Accra, Nov. 17, GNA - Ghana, the first country to submit itself under the African Peer Review Mechanism (APRM), would face African Heads of State on December 15 to defend the review report.
The December 15 meeting would offer President John Agyekum Kufuor and three other African Heads of State that have undergone the final phase of assessment under APRM, the opportunity to defend the outcome of the findings, recommendations and suggestions and to outline national modalities for implementation.
Professor S. K. Adjepong, Chairman of the Ghana's Governing Council, who stated this at the opening of a day's analytical workshop on the relevance of the APRM to the Ghana Poverty Reduction Strategy II (GPRS II) report, identified four core guiding principles of the APRM - technical competence; transparency, credibility and freedom from political manipulation.
He said Ghana's report submitted to the APR Forum through the Secretariat, would be publicly released through key regional and continental structures such as the Pan-African Commission on Human and People's Rights, the Peace and Security Council and the envisaged Economic, Social and Cultural Council of the African Union after the December meeting.
Prof. Adjepong explained that National Governing Council would ensure that member states adhered to the mutually agreed objectives in the social and economic development as contained in the New Partnership for Africa's Development (NEPAD).
On the linkages of the APRM and the GPRS II, Prof Adjepong, who is also the Principal of the Methodist University, said it was to avoid duplication and overcome steering the two initiatives in different directions as if they were at cross-purposes.
"We find it necessary to periodically compare the notes we have made in our preliminary fieldwork and engagement with the populace at large with existing national development initiatives such as the GPRS II."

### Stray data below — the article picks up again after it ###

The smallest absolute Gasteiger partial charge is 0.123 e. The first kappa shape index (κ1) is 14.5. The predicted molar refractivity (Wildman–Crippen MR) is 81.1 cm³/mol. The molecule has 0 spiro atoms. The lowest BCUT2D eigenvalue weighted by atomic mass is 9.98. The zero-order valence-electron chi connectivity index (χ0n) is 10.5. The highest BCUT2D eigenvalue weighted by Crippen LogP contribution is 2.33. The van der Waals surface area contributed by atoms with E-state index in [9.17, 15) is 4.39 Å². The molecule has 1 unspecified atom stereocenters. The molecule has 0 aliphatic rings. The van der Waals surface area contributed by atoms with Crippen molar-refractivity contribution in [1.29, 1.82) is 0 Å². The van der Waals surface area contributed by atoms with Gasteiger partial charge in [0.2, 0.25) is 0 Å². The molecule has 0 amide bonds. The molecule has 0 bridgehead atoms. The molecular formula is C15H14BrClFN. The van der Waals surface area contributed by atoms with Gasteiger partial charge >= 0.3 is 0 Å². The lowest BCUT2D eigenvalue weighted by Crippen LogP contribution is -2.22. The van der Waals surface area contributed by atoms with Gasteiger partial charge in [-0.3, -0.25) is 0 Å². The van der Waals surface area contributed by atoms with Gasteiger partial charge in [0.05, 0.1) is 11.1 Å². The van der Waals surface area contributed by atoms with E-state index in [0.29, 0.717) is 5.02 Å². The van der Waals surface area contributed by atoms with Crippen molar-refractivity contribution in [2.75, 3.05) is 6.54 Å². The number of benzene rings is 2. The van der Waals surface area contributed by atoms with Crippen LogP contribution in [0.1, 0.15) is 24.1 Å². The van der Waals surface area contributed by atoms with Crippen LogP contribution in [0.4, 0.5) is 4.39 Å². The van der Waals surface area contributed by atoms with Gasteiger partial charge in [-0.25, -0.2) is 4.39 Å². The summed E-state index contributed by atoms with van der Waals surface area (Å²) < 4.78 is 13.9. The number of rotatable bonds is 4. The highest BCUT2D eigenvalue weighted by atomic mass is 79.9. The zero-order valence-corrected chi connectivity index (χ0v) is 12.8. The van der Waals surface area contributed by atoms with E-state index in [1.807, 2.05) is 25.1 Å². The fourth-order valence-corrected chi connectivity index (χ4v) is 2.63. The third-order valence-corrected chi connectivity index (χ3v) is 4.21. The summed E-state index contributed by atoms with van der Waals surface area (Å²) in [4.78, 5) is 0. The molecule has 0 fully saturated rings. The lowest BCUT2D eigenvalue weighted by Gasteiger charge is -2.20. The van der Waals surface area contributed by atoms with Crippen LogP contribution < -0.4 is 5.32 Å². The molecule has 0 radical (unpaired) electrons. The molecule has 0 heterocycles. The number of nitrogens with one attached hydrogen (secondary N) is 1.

He said the linkages with other national policies would also ensure acceleration of the processes towards adoption and implementation of the NEPAD priorities and programmes.
The others are to foster the adoption of policies, standards and practices that lead to political stability; high economic growth; sustainable development and accelerated sub-regional and continental economic integration through the sharing of experiences and reinforcement of successful best practices.
Prof. Adjepong said the linkages would also identify deficiencies and assess the needs for capacity building by exercising constructive peer dialogue and persuasion thereby making the process effective, credible and acceptable.
Topics discussed included: "NEPAD, APRM and GPRS II - the Linkages"; "GPRS II, and Democracy and Good Political Governance"; "GPRS II, Economic Governance and Management"; and "GPRS II and Socio Economic Development".
Other members of the Council are, Mrs Gloria Ofori-Boadu, Founder and President of Women Assistance and Business Association; Mr Nutifafa Kofi Kuenyehia, a private legal practitioner and Professor S.K.B. Asante, an international constitutional expert.
The rest are Professor Miranda Greenstreet, formerly of the Institute of Adult Education, University of Ghana, Legon, the Most Reverend Paul Bemile, Catholic Bishop of Wa and Mr Alex Abankwa, a career diplomat.
The review process is a self-monitoring mechanism intended to foster the adoption of policies, standards and practices that would lead to political stability, high economic growth rate and sustainable development.